Speak Eagle

A List of (Truly) Free Photo Websites

A few weeks ago, one of the students at the college where I teach turned in her final paper. Like I usually do, I checked the sources included in her bibliography and my mouth dropped open. She had taken her 5 main points directly from a website on the Internet.  In keeping with school policy, I gave the paper an F and put the plagiarism offense in the student’s official file at the college. Three plagiarism strikes and you’re expelled.

I spoke firmly with my student about the importance of honesty, integrity, citing her sources, and creating original work.  

And then I went to my mailbox to get my mail.

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I flipped through the usual junk ads and utility bills, but then saw an official envelope addressed to me.  It was from a photography site on the web. I took out the letter, and as I scanned it, I seriously felt like someone had just punched me in the stomach.

They had proof that I had used one of their photographs without a license on one of my blog posts two years ago.  In order to settle out of court, they wanted me to pay them a hefty fine!  What?  There must be a million bloggers out there who use Google Images.  How did they even find me? 

I ran inside, turned on my computer, and found the photo. It was a photo of the entrance to a subway station in New York City.  I can remember searching Google Images, finding it and copying it. It didn’t perfectly illustrate my blog post, but it was good enough. However, I must not have clicked far enough to see that the photo was taken by a professional photographer and was offered on a professional photo site. 

Of course, I immediately deleted it along with every other photo in every blog post for the past 3 years that also might be in question. Whew. Crisis averted.

And then I read the letter fully. “Deleting the photo does not release you from liability.”

I contacted Shawna Hilleary, my intellectual property attorney (who I have in case anybody ever plagiarizes my stuff) and she said I was indeed liable. In fact, she told me she has gotten over 25k for a client whose image was used illegally!

25k? Suddenly my fine didn’t sound so bad. But it was still a lot. And I still had to tell my husband about it.

I called Brian at work immediately.  He didn’t shame me, but offered to send me a list of free photo websites. 

I was incredulous.  “You have a list of free photo websites?” 

I was temped to blame him because of the shame I felt, but I stopped short. (Interesting how we’re temped to shame others when we feel shame, isn’t it?)

I called the photo company and thankfully was able to negotiate only paying a portion of the fine.  When I checked my receipt on PayPal, it came from PicScout.com. Upon further investigation, I discovered that this company trolls the web on behalf of photography sites looking for unauthorized uses of photographs and enforces compliance with licensing regulations.  Eek.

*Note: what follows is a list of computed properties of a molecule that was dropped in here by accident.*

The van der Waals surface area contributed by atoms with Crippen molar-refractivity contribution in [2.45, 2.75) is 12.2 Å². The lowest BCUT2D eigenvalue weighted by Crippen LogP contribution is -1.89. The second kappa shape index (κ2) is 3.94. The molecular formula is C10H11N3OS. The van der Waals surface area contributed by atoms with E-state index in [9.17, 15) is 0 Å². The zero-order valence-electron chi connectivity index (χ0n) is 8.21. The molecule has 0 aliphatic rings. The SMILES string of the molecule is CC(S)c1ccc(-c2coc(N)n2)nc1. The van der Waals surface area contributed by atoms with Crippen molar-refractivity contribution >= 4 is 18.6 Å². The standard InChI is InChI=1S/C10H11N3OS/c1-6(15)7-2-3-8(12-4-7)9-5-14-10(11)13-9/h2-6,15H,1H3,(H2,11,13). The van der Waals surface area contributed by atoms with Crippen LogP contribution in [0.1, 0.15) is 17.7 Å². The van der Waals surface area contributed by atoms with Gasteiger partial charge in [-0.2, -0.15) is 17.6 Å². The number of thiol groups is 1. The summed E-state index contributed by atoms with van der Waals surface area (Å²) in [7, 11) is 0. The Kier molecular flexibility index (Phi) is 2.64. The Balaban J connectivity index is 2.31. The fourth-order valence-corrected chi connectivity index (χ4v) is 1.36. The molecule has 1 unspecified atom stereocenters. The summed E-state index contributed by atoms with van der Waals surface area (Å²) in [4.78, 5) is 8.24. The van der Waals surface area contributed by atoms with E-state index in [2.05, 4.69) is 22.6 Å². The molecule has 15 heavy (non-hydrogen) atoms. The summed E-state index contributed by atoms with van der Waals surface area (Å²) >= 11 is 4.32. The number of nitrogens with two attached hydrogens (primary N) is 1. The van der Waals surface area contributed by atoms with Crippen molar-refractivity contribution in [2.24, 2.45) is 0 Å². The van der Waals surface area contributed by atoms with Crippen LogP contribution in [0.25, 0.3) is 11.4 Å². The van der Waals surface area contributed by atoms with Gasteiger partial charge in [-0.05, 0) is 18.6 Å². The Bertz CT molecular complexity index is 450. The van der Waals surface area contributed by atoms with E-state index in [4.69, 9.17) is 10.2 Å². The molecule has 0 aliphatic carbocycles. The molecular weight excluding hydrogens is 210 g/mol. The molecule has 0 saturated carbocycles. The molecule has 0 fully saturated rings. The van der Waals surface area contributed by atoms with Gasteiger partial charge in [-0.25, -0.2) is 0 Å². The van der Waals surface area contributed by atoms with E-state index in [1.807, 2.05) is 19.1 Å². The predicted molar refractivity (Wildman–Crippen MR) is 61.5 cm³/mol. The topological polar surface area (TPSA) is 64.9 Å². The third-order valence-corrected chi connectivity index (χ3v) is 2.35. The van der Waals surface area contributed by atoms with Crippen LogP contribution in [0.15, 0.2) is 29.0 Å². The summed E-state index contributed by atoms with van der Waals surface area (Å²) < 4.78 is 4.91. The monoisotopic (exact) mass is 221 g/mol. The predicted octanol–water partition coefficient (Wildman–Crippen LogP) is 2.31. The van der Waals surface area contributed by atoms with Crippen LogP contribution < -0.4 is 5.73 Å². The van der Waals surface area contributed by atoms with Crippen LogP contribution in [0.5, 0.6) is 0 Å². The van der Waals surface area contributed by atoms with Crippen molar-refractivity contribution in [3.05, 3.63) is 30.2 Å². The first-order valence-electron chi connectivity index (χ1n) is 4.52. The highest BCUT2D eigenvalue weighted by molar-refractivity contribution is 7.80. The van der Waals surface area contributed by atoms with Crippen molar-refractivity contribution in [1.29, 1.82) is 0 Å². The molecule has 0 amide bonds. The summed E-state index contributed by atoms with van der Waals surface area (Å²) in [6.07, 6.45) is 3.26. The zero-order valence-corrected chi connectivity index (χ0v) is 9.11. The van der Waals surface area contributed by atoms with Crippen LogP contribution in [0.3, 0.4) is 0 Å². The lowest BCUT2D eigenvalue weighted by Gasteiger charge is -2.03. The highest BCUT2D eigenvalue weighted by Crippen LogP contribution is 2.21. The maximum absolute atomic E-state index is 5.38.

Don’t be like me. Don’t copy photos from Google Images and use them on your website or blog.  Understand that “Royalty-free” does not mean the photo is free.  Pay the appropriate licensing fees if you really want to use a photo, and never assume no one will see it.

If you want great, truly free photos, check out this list below. (But still be sure to always attribute the photo to the photographer and the website where you found it under the photo or at the bottom of your blog post.)

Library of Congress – https://www.loc.gov/index.html

Pic Jumbo – https://picjumbo.com/

Flickr Creative Commons – https://www.flickr.com/creativecommons/by-2.0/ 

New Old Stock – https://nos.twnsnd.co/

Super Famous – https://superfamous.com/

Gratisography – https://www.gratisography.com/

Jay Mantri – https://jaymantri.com/

Public Domain Archive – https://publicdomainarchive.com/

Picography – https://picography.co/

Magdeleine – https://magdeleine.co/browse/ (need attribution)

Plagiarism is a serious offense. I gave my student the chance to write her paper over, but in the world of digital photography, there are no second chances. One strike and you’re left writing a blog post about how your life now serves as a warning to others.

And if you want a great photo of the entrance to a subway station, I can tell you which one NOT to use without paying for it.  In fact, it would be cheaper to fly to New York and take one yourself.

3 thoughts on “A List of (Truly) Free Photo Websites”

  1. Heidi, Ironically, I remember you visiting a church. It was in California I think. There was information there about programs and ministries at that church. If I have any of these facts right, there was a picture of you, Brian and a couple of your kids on the flier. Wish you could have counted that as intellectual property and received some moola!!!

    1. You’re right, Jenny! The funniest thing about that the use of that picture is that it was for an organization that helps the homeless. And it was our family’s Christmas photo that we just send out to our friends. Not even sure how an organization on the other side of the country got a hold of it! In any case, they must’ve thought our family looked like poster children for their homeless ministry. I’m sure they do good work and I didn’t have the heart to sue them, though I’m sure I could have!

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